By Fauziah Marzuki, Head APAC Gas, Power & Carbon Markets, BloombergNEF
Support for the natural gas industry in the joint communique issued by the Group of Seven nations in Hiroshima, Japan alarmed environmentalists but should come as no surprise. Though the statement’s wording suggests efforts to limit or constrain support for gas investments, it sends a signal to the market that gas is here to stay.
Support for liquefied natural gas investments
The statement released on May 20 included a section that talked about the need to wean off Russian energy supply — through energy efficiency measures and gas demand reduction. It also acknowledged what Russia’s war on Ukraine has done to impact global gas prices, inflation and people’s lives. It then reads:
“In this context, we stress the important role that increased deliveries of LNG can play, and acknowledge that investment in the sector can be appropriate in response to the current crisis and to address potential gas market shortfalls provoked by the crisis.
In the exceptional circumstance of accelerating the phase out of our dependency on Russian energy, publicly supported investment in the gas sector can be appropriate as a temporary response, subject to clearly defined national circumstances, if implemented in a manner consistent with our climate objectives without creating lock-in effects…”
The choice of the word “investment” sends a clear message to the industry, highlighting the difference between expressing a commitment to ensuring security of supply versus supporting further investments. Europe could decide to sign more long-term supply agreements for LNG without building new import terminals or supporting new export projects. Enough of what BloombergNEF calls ‘flexible LNG supply’ is available in the market for Europe to do so. Though the continent comes to the negotiating table in a vulnerable position after the energy crisis, a deal can be made. LNG suppliers will try to squeeze them for 20- or 30-year contracts, but a 5- or 10-year deal isn’t impossible, especially if the buyer is willing to pay.
Gas prices have come down to even pre-war levels. BNEF’s latest analysis shows that Europe can reach its gas storage target as early as September. By the time investments are made in more import terminals, prices may be at very affordable levels again. Even so, new investments in LNG supply projects made today are going to come in five years time – along with a flood of LNG already expected to hit the market. More US LNG projects will be commissioned next year, and a massive Qatari LNG expansion will come to market in 2026.
Prices will fall. Supply is coming. The G-7’s leaders choice of wording to support “investments” in LNG shows that the deeply rooted hold that gas has on these economies can’t be shaken off easily. Despite the additional wording in an attempt to constrain this – such as “temporary response” or “without creating lock-in effects” – it will do little good. An investment is a lock-in. It is not temporary by nature.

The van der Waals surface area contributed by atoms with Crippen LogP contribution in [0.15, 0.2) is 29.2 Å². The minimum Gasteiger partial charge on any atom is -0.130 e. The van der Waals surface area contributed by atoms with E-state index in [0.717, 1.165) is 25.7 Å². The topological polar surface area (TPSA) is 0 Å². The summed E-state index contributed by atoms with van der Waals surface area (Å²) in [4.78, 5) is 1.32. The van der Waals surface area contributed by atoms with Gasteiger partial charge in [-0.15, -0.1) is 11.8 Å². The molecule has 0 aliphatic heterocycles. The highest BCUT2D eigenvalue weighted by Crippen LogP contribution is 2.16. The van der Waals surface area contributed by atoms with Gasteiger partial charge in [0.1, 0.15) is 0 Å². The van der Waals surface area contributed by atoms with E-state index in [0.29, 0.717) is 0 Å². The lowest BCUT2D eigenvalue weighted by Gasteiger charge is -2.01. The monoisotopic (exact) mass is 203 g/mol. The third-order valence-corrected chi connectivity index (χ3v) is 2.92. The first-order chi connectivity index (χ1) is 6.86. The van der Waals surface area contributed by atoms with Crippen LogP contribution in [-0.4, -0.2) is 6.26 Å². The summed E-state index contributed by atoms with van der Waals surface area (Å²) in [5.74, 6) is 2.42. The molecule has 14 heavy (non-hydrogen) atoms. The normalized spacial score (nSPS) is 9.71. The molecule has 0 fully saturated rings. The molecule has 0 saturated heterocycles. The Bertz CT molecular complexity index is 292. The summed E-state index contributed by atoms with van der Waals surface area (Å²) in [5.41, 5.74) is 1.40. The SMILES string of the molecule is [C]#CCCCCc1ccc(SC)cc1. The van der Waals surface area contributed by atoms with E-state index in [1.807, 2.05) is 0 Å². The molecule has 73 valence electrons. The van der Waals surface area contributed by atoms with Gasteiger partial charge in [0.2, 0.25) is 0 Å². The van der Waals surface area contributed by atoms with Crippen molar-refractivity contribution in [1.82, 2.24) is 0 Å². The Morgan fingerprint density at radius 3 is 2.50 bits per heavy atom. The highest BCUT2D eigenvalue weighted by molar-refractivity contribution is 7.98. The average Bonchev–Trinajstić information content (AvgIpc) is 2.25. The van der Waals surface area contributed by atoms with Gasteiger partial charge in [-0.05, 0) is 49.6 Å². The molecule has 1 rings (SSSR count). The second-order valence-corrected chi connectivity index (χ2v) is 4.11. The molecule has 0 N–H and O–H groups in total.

G-7 countries have a lot riding on LNG
That G-7 member countries would be cautious to vilify LNG should come as no surprise. LNG served as a lifeline for Japan in the wake of the 2011 Fukushima disaster, and again in Europe after the Russian invasion of Ukraine. Japan consumed 18% of global LNG last year. The US is vying for the top LNG exporter spot. France is currently the biggest inlet of LNG flows for continental Northwest Europe. Italy has one of Europe’s oldest LNG import terminals, and the UK’s have the largest capacity. Germany commissioned its first LNG terminal in Wilhelmshaven in December. And Canada is holding on to its gas export ambitions with the under-construction LNG Canada project in British Columbia. The C$40 billion ($29.6 billion) project is led by energy major Shell Plc and will see big supplies go to Malaysia’s Petronas, Mitsubishi Corp., PetroChina Co., and Korea Gas Corporation. The investment is to be Canada’s largest infrastructure project to date.
G-7 countries can’t shut the door on gas — and G-20 countries are now unlikely to do so either. The gas industry will make use of this and ensure the clock doesn’t run out on investments in the industry. An ambiguous signal from the G-7 on gas could have left the industry scrambling in anticipation of what the future holds, but this weekend’s statement was a clear signal that investments will keep coming – even if only for “exceptional circumstances.” A subjective wiggle-room clause if anything.
Give them an inch, they’ll take a mile.